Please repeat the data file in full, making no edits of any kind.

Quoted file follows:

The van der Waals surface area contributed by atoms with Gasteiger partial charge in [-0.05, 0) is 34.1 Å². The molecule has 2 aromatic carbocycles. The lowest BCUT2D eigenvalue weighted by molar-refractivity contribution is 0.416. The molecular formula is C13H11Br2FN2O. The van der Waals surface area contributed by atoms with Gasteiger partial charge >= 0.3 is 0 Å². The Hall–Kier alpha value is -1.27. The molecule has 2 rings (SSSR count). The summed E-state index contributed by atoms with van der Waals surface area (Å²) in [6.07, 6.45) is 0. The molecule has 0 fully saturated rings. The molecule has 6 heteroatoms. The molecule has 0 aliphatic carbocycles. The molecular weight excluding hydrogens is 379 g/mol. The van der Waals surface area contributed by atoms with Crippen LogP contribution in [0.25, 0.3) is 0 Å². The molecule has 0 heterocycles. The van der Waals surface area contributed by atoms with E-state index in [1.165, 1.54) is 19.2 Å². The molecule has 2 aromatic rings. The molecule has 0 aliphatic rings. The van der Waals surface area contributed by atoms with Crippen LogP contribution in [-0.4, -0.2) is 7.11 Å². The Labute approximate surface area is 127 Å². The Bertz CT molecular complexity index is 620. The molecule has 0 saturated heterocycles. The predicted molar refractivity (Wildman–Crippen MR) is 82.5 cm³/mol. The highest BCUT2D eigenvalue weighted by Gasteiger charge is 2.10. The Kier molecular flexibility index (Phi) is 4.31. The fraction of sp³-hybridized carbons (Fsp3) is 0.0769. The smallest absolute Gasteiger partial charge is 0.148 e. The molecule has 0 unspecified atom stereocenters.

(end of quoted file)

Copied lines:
The van der Waals surface area contributed by atoms with Gasteiger partial charge in [-0.05, 0) is 34.1 Å². The molecule has 2 aromatic carbocycles. The lowest BCUT2D eigenvalue weighted by molar-refractivity contribution is 0.416. The molecular formula is C13H11Br2FN2O. The van der Waals surface area contributed by atoms with Gasteiger partial charge >= 0.3 is 0 Å². The Hall–Kier alpha value is -1.27. The molecule has 2 rings (SSSR count). The summed E-state index contributed by atoms with van der Waals surface area (Å²) in [6.07, 6.45) is 0. The molecule has 0 fully saturated rings. The molecule has 6 heteroatoms. The molecule has 0 aliphatic carbocycles. The molecular weight excluding hydrogens is 379 g/mol. The van der Waals surface area contributed by atoms with Crippen LogP contribution in [0.25, 0.3) is 0 Å². The molecule has 0 heterocycles. The van der Waals surface area contributed by atoms with E-state index in [1.165, 1.54) is 19.2 Å². The molecule has 2 aromatic rings. The molecule has 0 aliphatic rings. The van der Waals surface area contributed by atoms with Crippen LogP contribution in [-0.4, -0.2) is 7.11 Å². The Labute approximate surface area is 127 Å². The Bertz CT molecular complexity index is 620. The molecule has 0 saturated heterocycles. The predicted molar refractivity (Wildman–Crippen MR) is 82.5 cm³/mol. The highest BCUT2D eigenvalue weighted by Gasteiger charge is 2.10. The Kier molecular flexibility index (Phi) is 4.31. The fraction of sp³-hybridized carbons (Fsp3) is 0.0769. The smallest absolute Gasteiger partial charge is 0.148 e. The molecule has 0 unspecified atom stereocenters.